Istituto di Scienza e Tecnologie dell'Informazione     
Gotta A., Fairthurst G., Secchi R., Vanelli Coralli A., Collina M., Luglio M., Roseti C., Sun Z., Cruickshank H., Caviglione L. SatNEx III - Future Web technologies and protocols over broadband GEO satellite networks. SatNex III. Deliverable CoO3-Task 3 - 1, 2014.
This project explores the potential implications of introducing the HTTP/2.0 web technology on the design and operation of satellite networks. It has been recognised that as network bandwidth increases, the greater obstacle to the performance of web technology is latency rather than scarcity of capacity. HTTP/2.0 [RD-8] is a new protocol being design by the Internet Engineering Task Force (IETF) and World Wide Web Consortium (W3C) to address the limitations and lack of flexibility of the currently widely deployed HTTP/1.1 [RD-4]. The origin of the emerging HTTP/2.0 standard may be traced back to a GoogleTM suite of protocols, called SPDY. Proposed modifications to HTTP/1.1 include suppression of unnecessary Round Trip Time (RTT) delays to request and deliver web objects, multiplexing of web streams into a single connection, removal of the head of line (HoL) blocking, more compact encoding of HTTP headers, server initiated transmissions (Server Push), a new security model, and an extensible design. In parallel, a number of initiatives from well-known IT actors (GoogleTM, AppleTM etc) have proposed new transport methods, such as QUIC [RD-7] or Minion [RD-23], to enhance performance for web traffic. It is expected that the final HTTP/2.0 specification will replace HTTP/1.1 in every scenario HTTP/1.1 is currently used. The goal of Task3 of CoO3 Satnex-III was to understand the trajectory of the emerging web technologies and to evaluate the expected impact on satellite networking. Different aspects have been analysed by Satnex partners using both real satellite testbeds and emulation. This analysis included evaluation of SPDY performance over satellite and experiments to understand the expected interaction with PEPs (including scenarios with a SPDY proxy at a satellite gateway), the impact of security, and the effect of satellite capacity allocation mechanisms. The analysis also considered the impact of application protocols and the delay induced by end- system networks, such as a satellite-connected WiFi network. In general, experimental results show that HTTP/2.0 benefits the performance of web browsing via satellite by reducing latency and significantly lowering the overhead for several types of web pages. In particular, multiplexing a sequence of small web objects on a webpage onto a single connection enables siginicant gain and effectively reduces the HTTP overhead per object and per connection. The Server Push feature of HTTP/2.0, adds the ability for the server to send objects without explicit request, and was found particularly useful to reduce the download time. However these gains come at a cost, since they impact the design and operation of satellite networks. We also observed places where the tested implementations did not perform optimally, and were performance over satellite-connected WiFi networks was less than would be expected with HTTP/1.1. However, at the time of writing, the work on HTTP/2.0 is not complete and many mechanisms remain to be finalised. Modifications and adjustments are expected in future. Moreover, the current software support for HTTP/2.0 is not yet completely stable, and is expected to continue to evolve long after initial deployment. Satellite networking equipment will need to be updated to support HTTP/2.0. In particular, designs must re-consider the integration of PEPs withHTTP/2.0 and the updated security model, based on Transport Layer Security (TLS). TLS encryption prevents visibility of HTTP headers at satellite equipment, preventing use of current 23089/10/NL/CLP Executive and Summary Report 15/40 III CoO3 - Task 3 - Future Web Technologies and Protocols over Broadband GEO Satellite Networks HTTP acceleration PEPs. Our tests suggest that this problem may be mitigated by HTTP/2.0 itself, because some of the functions implemented in application-layer PEPs (compression, pipeling/multiplexing, push) are already present in HTTP/2.0. HTTP/2.0 is still in a development phase and it is important for the satellite community to watch carefully its progress and understand the implications this will place on the design of the higher layer packet processing. This is especially important because the new model does not introduce a single solution, but more represents a toolkit of techniques that will continue to evolve and will be deployed incrementally over a timescale of months and years ahead. There is also a need to understand the implications on network design/configuration, to ensure that satellite continues to offer high quality service comparable to terrestrial networks, and a need to re-consider the role of PEP in this new architecture. We also urge the satellite networking community to influence development of these standards. As network latency becomes important there is increased focus on low- delay networks, and it is important to ensure that design decisions (maybe unintentional) do not prejudice the performance over long delay paths when the new protocols are deployed.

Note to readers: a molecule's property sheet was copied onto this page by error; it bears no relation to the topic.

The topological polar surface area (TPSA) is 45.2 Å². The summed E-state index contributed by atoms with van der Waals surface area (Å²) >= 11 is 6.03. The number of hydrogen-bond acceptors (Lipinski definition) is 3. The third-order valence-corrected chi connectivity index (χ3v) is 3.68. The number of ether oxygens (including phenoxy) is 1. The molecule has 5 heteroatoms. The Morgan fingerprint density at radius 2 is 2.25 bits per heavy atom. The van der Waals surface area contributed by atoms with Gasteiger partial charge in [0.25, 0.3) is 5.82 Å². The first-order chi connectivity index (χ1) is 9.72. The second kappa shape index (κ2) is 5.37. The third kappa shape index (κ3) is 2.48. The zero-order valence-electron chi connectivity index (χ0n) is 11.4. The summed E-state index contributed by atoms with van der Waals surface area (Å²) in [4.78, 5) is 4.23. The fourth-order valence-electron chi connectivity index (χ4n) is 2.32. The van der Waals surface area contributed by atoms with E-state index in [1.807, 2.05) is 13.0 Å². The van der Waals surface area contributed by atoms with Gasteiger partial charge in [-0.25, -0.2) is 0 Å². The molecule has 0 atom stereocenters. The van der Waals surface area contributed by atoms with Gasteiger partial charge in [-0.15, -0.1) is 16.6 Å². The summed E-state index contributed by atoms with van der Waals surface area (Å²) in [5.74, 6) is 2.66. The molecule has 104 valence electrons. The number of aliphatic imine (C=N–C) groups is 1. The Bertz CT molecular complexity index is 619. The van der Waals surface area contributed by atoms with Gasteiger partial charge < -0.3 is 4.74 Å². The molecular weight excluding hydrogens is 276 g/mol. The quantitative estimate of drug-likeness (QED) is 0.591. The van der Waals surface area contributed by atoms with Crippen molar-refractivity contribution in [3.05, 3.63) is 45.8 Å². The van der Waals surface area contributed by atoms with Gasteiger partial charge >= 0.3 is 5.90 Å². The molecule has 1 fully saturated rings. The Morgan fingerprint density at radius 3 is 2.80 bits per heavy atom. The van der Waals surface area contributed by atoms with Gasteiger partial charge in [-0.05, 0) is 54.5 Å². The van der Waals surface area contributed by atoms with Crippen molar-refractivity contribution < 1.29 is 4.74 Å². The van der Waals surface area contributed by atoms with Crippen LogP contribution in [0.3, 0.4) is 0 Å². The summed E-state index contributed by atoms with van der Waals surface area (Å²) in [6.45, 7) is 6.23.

Subject Satellite

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